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A representation $\rho:G\to GL_k(\mathbb{F})$ is called fixed-point free if for every $1\neq g\in G$ and every $0\neq v\in \mathbb{F}^k$, $\rho(g)v\neq v$. Stated differently, it is a representation where $I-\rho(g)\in GL_k(\mathbb{F})\cup \{0\}$ for every $g\in G$. A group admiting such a representation is called a fixed-point free group.

I would like to find out which groups admit fixed-point free representations where also the sum of every 3 elements is invertible (or zero), i.e., $I_k+\rho(g_i)+\rho(g_j)\in GL_k(\mathbb{F})\cup\{0\}$ for every $g_i,g_j\in G$. Where can I find information about this problem?

Even more specifically, I'm interested in this property for representations of odd groups over fields with characteristic 2.

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you wrote "sum of every 3 elements", meaning "sum of every 2 elements and the identity"... – Dima Pasechnik Mar 30 '14 at 19:13
I think it is equivalent because one can always divide by one of the elements since they are invertible. The product is invertible/0 iff it was already invertible/0, and the representation property gives this new sum. But sum of every 2 elements and the identity is actually what I'm interested in. – A.B. Mar 30 '14 at 19:18
up vote 8 down vote accepted


If you intend to think about finite $G,$ then $|G|$ and the characteristic of $k$ must be relatively prime (for if the characteristic is $p,$ then an element of order $p$ would not act fixed point freely). Hence the representation is completely reducible. We might as well suppose that $k$ is algebraically closed. We might as well suppose that the representation is irreducible: any irreducible constituent is faithful by the fixed-point free condition.

Then all elements of order $3$ (if there are any) in $G$ are in $Z(G)$ for otherwise $I + x + x^{2}$ is not invertible for an element $x$ of order $3$ which is non-central. Then $G$ has a cyclic (possibly central) Sylow $3$-subgroup and a normal $3$-complement.

If the Sylow $3$-subgroup of $G$ is central, then it is a direct factor consisting of scalars. In that case, we might as well suppose that the group has order prime to $3$.

Given the remark at the end of the question, I assume now that the group $G$ has odd order.

Now $G$ is a Frobenius complement, and all Abelian subgroups of $G$ are cyclic. Hence $F(G)$ is cyclic and $G/F(G)$ is cyclic. Suppose that $G$ itself is not cyclic. Then the given representation of $G$ is induced from a representation $F(G)$ and is monomial.

I claim that $I + a+ b$ is either invertible or zero for $a,b \in F(G).$ For otherwise there
is $a \in F(G)$ of order $n,$ and there is a primitive $n$-th root of unit $\omega$ such that $1 + \omega + \omega^{j} = 0$ for some $j \neq 0,1.$ This forces $n = 3$ and $a$ to have order $3,$ (note that $b$ is a power of $a$ in this case),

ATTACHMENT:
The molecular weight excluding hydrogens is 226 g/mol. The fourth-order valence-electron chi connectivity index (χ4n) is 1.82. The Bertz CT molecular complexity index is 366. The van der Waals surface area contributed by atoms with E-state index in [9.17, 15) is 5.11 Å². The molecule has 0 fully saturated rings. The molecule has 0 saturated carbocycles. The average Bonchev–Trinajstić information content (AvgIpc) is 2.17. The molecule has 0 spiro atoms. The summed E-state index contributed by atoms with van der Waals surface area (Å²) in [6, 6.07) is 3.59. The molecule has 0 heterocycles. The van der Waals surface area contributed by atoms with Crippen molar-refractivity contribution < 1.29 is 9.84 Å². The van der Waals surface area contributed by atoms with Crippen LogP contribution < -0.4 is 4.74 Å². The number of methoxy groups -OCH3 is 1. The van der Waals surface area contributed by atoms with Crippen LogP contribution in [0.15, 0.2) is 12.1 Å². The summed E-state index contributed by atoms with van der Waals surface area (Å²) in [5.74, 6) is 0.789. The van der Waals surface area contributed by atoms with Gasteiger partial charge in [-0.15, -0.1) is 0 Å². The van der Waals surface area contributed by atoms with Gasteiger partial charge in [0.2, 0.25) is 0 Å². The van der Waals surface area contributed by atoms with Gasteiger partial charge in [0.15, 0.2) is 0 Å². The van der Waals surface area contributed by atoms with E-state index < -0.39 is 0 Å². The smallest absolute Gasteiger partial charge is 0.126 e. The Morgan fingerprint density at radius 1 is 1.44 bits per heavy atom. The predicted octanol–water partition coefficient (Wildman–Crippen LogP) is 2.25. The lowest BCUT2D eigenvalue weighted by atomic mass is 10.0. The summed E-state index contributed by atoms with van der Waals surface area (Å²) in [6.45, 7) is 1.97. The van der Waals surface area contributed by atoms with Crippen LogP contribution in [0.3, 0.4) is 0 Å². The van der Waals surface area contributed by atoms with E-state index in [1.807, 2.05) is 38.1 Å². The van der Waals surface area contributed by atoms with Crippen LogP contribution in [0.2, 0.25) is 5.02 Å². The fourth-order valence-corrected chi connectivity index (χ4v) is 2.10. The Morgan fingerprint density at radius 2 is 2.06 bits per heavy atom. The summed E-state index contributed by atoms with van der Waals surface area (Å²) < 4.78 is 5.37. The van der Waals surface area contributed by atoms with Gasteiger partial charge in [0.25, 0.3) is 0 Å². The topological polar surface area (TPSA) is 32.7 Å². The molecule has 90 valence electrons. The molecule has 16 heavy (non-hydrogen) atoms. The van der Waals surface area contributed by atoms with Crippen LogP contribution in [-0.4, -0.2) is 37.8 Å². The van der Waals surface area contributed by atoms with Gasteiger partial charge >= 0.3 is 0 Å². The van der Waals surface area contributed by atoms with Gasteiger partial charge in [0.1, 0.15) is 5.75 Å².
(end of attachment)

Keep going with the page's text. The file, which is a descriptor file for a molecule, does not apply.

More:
The question reduces to considering monomial non-diagonal matrices $a,b$ of odd order such that $a+b$ has $-1$ as an eigenvalue. This splits into two case: $a^{-1}b$ diagonal and $a^{-1}b$ non-diagonal. I will return to this. An important case is when $a^{p}$ and $b^{p}$ are diagonal for some prime $p.$

Consider the eigenvalues of $I + c$ for $c$ a non-diagonal monomial matrix with $c^{p}$ diagonal of odd order , and $c$ of $p$-cycle shape. Then $(c+I)^{p} = \lambda I$ for some odd order root of unity $\lambda.$ The eigenvalues of $c$ are therefore of the form $\lambda \omega -1$ for some $p$-th root of unity $\omega.$ This can only be of the form $-\mu$ for some odd order root of unity $\mu$ if $p = 3.$

If $a^{-1}b$ is diagonal, again the only way that that $I + a^{-1}b$ can have $-\mu$ as an eigenvalue for some odd order root of unity $\mu$ is when that order is $3.$

We may conclude that there are no restrictions (apart from being a Frobenius complement) on the normal $3$-complement of $G.$ I omit the details but in general, when the group $G$ is a Frobenius complement of odd order, the extra condition of $I + a + b$ being invertible or zero imposes no further restriction. For $G$ necessarily has cyclic Sylow $3$-subgroups and a normal $3$-complement, and all elements of order $3$ are necessarily central in an odd Frobenius complement (eg by Hall-Higman Shult type results).

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Why would 3 even divide $|G|$ ? And why must the normal 3-complement be Abelian? – Dima Pasechnik Mar 30 '14 at 20:20
I have to repeat @DimaPasechnik 's question - why does there exist an irreducible representation of dimension 3? I might take the quaternions for example (they do not interest me since this is an even group, but SmallGroup(275,1) on GAP also seems problematic). Another thing: notice that I allow for the sum to be 0, just not a non-zero singular matrix. – A.B. Mar 31 '14 at 5:13
@Dima Pasechnik: Sorry, I misread the question- for some reason, I thought that the question was about $3$-dimensional representations. – Geoff Robinson Mar 31 '14 at 8:55
So basically, if I work with odd fixed-point free groups then I'm safe? – A.B. Mar 31 '14 at 10:57
I believe that is the case – Geoff Robinson Mar 31 '14 at 10:59

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